I'm full of pizza and there's a warm purring cat on my lap, and another one curled up on the back of the couch by my shoulder. I'm trying very hard not to fall asleep, so if this gets incoherent, blame it on the cats!
Another day in the high 40's. Checked the boys around noon, and contemplated the mess I'd need to make to get the trailer hitched up.... Nope, sorry Sunny, no pony ride for you today. Maybe if it's still warm and the ground is drier next week.
Arrived at Eric's just in time to help wrangle some goats - they'd been inside to get their physicals (health check, shots & what-not) and were not thrilled at the prospect of being stuck back in the horse trailer for a quick jaunt back to their usual location. Once that was done and only one - temporary - escapee, too! Eric asked what I felt like working on. Since show season is coming (gulp) it was time to choose a discipline to focus on.
Since I'm not made of cash, picking one for which I'm already semi-prepared seemed wise, which left out saddleseat. And actually, western pleasure, too - I have the basics, but those show outfits are pricey with a capital $$$. Not to mention, none of the three horses at my disposal are geared for the extreme collection and control of western pleasure. Not that they're built for saddleseat, either!
Long story short, I went for hunt seat - it's what Sunny and I have been working on, I have the tack, and most of the show stuff - at least for the level I'm going to be at. And if Sunny's not quite built to be a hunt horse either, at least we can have some fun.
So... Eric pulled Dancer out for me. Dancer's a TALL bay pinto. Heavy on the Arab look, but with a high-set neck and upright shoulder and an impressive set of hindquarters. He had the energy and action to be a Country English horse, but not the throatlatch - too thick - so he ended up being a hunt horse. He's (like a lot of Eric's stand-bys) rocking an impressive resume, but it's been a few years since he top-ten'd at Scottsdale. And none of Eric's students did hunt last year, so it's been a while since he's been ridden, too. "He has all the buttons, but they may be a bit sticky," was how Eric put it.
I practiced my be-calm breathing as I brushed him. He swayed and sidled back and forth in the cross-ties, watching everything with big eyes. Well, the goats still inside were a bit loud... But he picked his feet up politely and dropped his head like a gentleman for the bit, so maybe I wasn't going to die.
Tacked and ready to go, we headed for the outdoor arena. "He doesn't stand very well when you get on, so just sit deep and turn him in a small circle if he starts to walk off." Sure, but first I have to get my foot all that way up there! Sheesh, am I glad I ride a short horse. And sadly, Dancer's "doesn't stand very well" label could be far more fairly applied to Sunny. I think Dancer took about two steps all three times I mounted. (Stirrups, girth tightening.... still can't quite get the hang of adjustments from on top.)
I learned two things about Dancer immediately - he's incredibly light-sided, and he'll get hollow at the twitch of a finger. Which meant I had to be very consistent, very vigilant, and very steady, especially with my legs. Getting him to relax and stretch into contact at a walk was challenging. He wanted to get hollow and jig, and if I lost focus at all, he fell apart. Anticipating the trot and canter would be the same, I wasn't eager to try the faster gaits, but they arrived anyway.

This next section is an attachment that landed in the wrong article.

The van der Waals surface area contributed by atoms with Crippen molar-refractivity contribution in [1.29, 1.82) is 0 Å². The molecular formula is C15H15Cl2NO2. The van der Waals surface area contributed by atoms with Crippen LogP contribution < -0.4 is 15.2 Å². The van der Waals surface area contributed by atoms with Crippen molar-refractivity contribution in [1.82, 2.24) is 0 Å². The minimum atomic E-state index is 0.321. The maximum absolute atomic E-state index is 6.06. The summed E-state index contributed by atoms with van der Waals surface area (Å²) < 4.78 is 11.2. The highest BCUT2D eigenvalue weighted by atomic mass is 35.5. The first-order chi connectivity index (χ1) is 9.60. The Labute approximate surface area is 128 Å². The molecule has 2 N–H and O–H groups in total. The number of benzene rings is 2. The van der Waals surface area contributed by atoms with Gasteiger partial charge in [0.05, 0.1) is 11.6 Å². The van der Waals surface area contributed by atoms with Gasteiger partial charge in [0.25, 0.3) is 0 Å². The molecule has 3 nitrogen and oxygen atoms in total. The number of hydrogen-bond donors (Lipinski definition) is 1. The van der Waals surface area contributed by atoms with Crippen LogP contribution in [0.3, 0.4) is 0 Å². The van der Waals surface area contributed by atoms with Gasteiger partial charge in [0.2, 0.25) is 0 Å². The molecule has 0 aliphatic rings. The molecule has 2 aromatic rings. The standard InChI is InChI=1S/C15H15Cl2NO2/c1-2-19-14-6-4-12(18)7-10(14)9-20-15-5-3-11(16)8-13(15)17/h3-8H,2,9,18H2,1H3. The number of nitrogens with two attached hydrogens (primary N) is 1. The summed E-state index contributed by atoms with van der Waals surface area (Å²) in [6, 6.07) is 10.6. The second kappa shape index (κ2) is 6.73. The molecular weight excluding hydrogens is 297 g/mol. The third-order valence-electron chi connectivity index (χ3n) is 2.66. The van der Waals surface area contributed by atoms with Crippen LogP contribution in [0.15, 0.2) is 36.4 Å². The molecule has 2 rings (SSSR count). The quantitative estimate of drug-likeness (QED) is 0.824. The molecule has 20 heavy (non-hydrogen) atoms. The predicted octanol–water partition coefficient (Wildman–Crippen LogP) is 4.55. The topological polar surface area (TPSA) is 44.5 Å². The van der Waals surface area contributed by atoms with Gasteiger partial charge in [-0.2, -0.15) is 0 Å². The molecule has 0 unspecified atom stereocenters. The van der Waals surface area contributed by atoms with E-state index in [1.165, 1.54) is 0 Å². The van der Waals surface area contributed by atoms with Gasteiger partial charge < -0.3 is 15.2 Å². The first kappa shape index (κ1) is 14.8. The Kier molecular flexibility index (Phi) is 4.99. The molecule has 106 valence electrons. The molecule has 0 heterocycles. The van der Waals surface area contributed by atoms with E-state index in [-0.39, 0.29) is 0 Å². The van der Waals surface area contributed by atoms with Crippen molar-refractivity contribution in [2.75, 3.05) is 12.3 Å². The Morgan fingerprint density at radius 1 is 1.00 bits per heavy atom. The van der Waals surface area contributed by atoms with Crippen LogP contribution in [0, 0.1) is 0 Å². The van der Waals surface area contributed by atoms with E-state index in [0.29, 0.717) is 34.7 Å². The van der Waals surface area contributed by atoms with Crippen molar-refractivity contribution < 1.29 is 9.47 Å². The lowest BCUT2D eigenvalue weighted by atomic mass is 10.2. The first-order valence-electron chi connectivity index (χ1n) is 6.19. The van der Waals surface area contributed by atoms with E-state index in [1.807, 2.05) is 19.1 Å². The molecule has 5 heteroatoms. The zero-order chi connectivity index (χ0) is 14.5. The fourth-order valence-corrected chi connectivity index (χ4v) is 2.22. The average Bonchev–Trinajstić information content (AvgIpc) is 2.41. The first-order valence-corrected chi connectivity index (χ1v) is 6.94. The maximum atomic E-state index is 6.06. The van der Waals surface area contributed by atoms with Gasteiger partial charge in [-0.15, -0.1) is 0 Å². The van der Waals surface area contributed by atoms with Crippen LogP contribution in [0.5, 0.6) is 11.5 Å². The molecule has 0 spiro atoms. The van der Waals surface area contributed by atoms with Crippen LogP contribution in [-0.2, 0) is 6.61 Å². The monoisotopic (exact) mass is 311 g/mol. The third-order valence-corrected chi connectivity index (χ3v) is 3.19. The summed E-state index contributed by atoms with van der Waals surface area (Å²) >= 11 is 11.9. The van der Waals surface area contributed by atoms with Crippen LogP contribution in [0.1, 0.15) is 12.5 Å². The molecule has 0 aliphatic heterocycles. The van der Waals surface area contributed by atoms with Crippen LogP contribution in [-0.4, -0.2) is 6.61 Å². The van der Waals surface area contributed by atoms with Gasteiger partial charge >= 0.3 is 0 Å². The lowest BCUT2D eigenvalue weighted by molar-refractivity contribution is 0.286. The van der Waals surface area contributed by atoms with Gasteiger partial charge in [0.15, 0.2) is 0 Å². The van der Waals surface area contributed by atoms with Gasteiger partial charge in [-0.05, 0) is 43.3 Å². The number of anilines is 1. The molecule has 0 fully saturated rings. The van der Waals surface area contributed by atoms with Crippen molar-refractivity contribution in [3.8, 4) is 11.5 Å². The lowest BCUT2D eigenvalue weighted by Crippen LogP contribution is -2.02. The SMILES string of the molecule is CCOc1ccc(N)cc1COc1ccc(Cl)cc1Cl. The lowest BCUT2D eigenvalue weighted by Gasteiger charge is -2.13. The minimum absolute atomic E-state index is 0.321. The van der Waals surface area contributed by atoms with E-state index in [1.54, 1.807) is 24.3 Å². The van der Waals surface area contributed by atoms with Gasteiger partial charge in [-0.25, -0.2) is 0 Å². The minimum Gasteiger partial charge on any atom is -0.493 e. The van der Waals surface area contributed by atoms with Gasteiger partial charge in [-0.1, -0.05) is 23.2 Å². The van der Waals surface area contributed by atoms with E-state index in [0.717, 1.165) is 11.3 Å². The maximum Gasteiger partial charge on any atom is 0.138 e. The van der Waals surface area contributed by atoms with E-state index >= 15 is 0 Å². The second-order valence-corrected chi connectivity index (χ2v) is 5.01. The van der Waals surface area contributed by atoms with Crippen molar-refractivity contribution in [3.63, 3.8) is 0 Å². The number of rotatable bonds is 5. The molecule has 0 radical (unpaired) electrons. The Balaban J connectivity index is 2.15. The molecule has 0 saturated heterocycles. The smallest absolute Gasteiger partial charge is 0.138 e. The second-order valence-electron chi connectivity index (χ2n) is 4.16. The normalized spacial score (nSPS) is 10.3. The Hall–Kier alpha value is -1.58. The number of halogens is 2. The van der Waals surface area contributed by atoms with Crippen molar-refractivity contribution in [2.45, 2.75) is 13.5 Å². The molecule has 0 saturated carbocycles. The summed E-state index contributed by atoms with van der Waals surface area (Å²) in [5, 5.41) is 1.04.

And oddly enough, the walk turned out to be his worst gait. Trot was much easier to rate although he'd still pop up and get hollow, and he was still quick to speed up if I used too much leg, but at least it wasn't jiggy and rushed. Canter turned out to be much the same story - in fact, it was easier to keep him round and balanced, even to the right which was his stiffer direction.
I asked about it, because usually going faster doesn't make small issues like rushing disappear - usually it makes them worse. Apparently, Dancer'd been over-schooled on transitions under a previous rider. Because the rider's walk/canter transitions weren't the best, he'd practiced and practiced and practiced them, until Dancer was almost leaping into the canter at the slightest hint that he needed to speed up. It may have improved the rider's transitions, but it didn't do good things for Dancer's walk. No kidding.
After we'd worked through the gaits in both directions, Eric had me let him stretch for a few laps, then ask him to step into the trot on a loose rein, then gradually collect him and ask for a canter. Two-point, maintaining frame, hand-gallop, then sit and back to a more collected canter, and finally to a very collected canter. Wow. Like riding a bubble. Downward transition to walk, loosen reins, stretch, and walk until cool.
It was a challenging lesson for me, partially for my hang-ups. Initially I had to think very determinedly calm thoughts and not let Dancer's unease in the cross-ties make me nervous, too. Jigging isn't one of my favorite things, either, especially when I know faster is coming.
Eric's getting pickier, too - it isn't enough that I do it correctly most of the time, I need to do it correctly, period. And make it look pretty, and easy - LOL! And he asks me to feel what needs to be fixed. Seriously, though - I like that he gives me a chance to feel and make adjustments on my own before he tells me what I need to do. And being pushed a bit means I do it, rather than wimping out like I'd do on my own.
Hopefully I'll get a chance to practice with Sunny tomorrow - the pasture looked better today when I was out. And if nothing else, even walking there's always something to be worked on.